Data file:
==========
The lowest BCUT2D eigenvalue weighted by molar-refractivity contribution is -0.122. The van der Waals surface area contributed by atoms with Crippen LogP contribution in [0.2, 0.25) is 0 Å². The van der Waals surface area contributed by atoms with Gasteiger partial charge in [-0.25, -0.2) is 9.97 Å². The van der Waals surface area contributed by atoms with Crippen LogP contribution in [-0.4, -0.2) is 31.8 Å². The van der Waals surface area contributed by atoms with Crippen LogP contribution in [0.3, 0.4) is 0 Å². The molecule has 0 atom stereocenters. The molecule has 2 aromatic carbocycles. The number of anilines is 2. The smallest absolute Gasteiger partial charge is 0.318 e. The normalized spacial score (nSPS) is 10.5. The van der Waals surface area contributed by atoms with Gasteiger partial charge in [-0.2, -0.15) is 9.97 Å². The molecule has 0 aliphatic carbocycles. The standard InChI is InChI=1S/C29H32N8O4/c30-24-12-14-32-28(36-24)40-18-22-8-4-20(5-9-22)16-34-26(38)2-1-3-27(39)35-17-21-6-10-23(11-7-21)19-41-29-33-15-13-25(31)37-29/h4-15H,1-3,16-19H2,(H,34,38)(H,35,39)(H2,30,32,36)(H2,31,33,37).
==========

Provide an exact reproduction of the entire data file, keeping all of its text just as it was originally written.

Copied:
The lowest BCUT2D eigenvalue weighted by molar-refractivity contribution is -0.122. The van der Waals surface area contributed by atoms with Crippen LogP contribution in [0.2, 0.25) is 0 Å². The van der Waals surface area contributed by atoms with Gasteiger partial charge in [-0.25, -0.2) is 9.97 Å². The van der Waals surface area contributed by atoms with Crippen LogP contribution in [-0.4, -0.2) is 31.8 Å². The van der Waals surface area contributed by atoms with Crippen LogP contribution in [0.3, 0.4) is 0 Å². The molecule has 0 atom stereocenters. The molecule has 2 aromatic carbocycles. The number of anilines is 2. The smallest absolute Gasteiger partial charge is 0.318 e. The normalized spacial score (nSPS) is 10.5. The van der Waals surface area contributed by atoms with Gasteiger partial charge in [-0.2, -0.15) is 9.97 Å². The molecule has 0 aliphatic carbocycles. The standard InChI is InChI=1S/C29H32N8O4/c30-24-12-14-32-28(36-24)40-18-22-8-4-20(5-9-22)16-34-26(38)2-1-3-27(39)35-17-21-6-10-23(11-7-21)19-41-29-33-15-13-25(31)37-29/h4-15H,1-3,16-19H2,(H,34,38)(H,35,39)(H2,30,32,36)(H2,31,33,37).